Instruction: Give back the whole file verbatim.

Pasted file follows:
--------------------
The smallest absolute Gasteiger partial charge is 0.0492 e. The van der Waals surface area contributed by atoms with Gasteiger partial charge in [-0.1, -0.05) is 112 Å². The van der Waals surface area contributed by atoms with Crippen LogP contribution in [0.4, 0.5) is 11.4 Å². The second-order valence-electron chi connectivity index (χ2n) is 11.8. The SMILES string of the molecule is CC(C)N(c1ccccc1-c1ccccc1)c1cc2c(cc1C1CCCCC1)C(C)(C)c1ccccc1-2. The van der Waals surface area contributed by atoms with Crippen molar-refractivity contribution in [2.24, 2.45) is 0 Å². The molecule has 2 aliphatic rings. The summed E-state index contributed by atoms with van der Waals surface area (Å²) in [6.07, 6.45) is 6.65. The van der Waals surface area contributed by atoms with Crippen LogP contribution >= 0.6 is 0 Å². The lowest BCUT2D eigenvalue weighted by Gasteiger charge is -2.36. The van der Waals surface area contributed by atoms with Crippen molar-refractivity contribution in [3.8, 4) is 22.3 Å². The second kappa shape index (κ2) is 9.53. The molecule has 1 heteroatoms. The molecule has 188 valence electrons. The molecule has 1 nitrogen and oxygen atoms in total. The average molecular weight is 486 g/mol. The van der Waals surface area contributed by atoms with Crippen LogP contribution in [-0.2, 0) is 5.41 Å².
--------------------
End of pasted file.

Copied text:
The smallest absolute Gasteiger partial charge is 0.0492 e. The van der Waals surface area contributed by atoms with Gasteiger partial charge in [-0.1, -0.05) is 112 Å². The van der Waals surface area contributed by atoms with Crippen LogP contribution in [0.4, 0.5) is 11.4 Å². The second-order valence-electron chi connectivity index (χ2n) is 11.8. The SMILES string of the molecule is CC(C)N(c1ccccc1-c1ccccc1)c1cc2c(cc1C1CCCCC1)C(C)(C)c1ccccc1-2. The van der Waals surface area contributed by atoms with Crippen molar-refractivity contribution in [2.24, 2.45) is 0 Å². The molecule has 2 aliphatic rings. The summed E-state index contributed by atoms with van der Waals surface area (Å²) in [6.07, 6.45) is 6.65. The van der Waals surface area contributed by atoms with Crippen LogP contribution >= 0.6 is 0 Å². The lowest BCUT2D eigenvalue weighted by Gasteiger charge is -2.36. The van der Waals surface area contributed by atoms with Crippen molar-refractivity contribution in [3.8, 4) is 22.3 Å². The second kappa shape index (κ2) is 9.53. The molecule has 1 heteroatoms. The molecule has 188 valence electrons. The molecule has 1 nitrogen and oxygen atoms in total. The average molecular weight is 486 g/mol. The van der Waals surface area contributed by atoms with Crippen LogP contribution in [-0.2, 0) is 5.41 Å².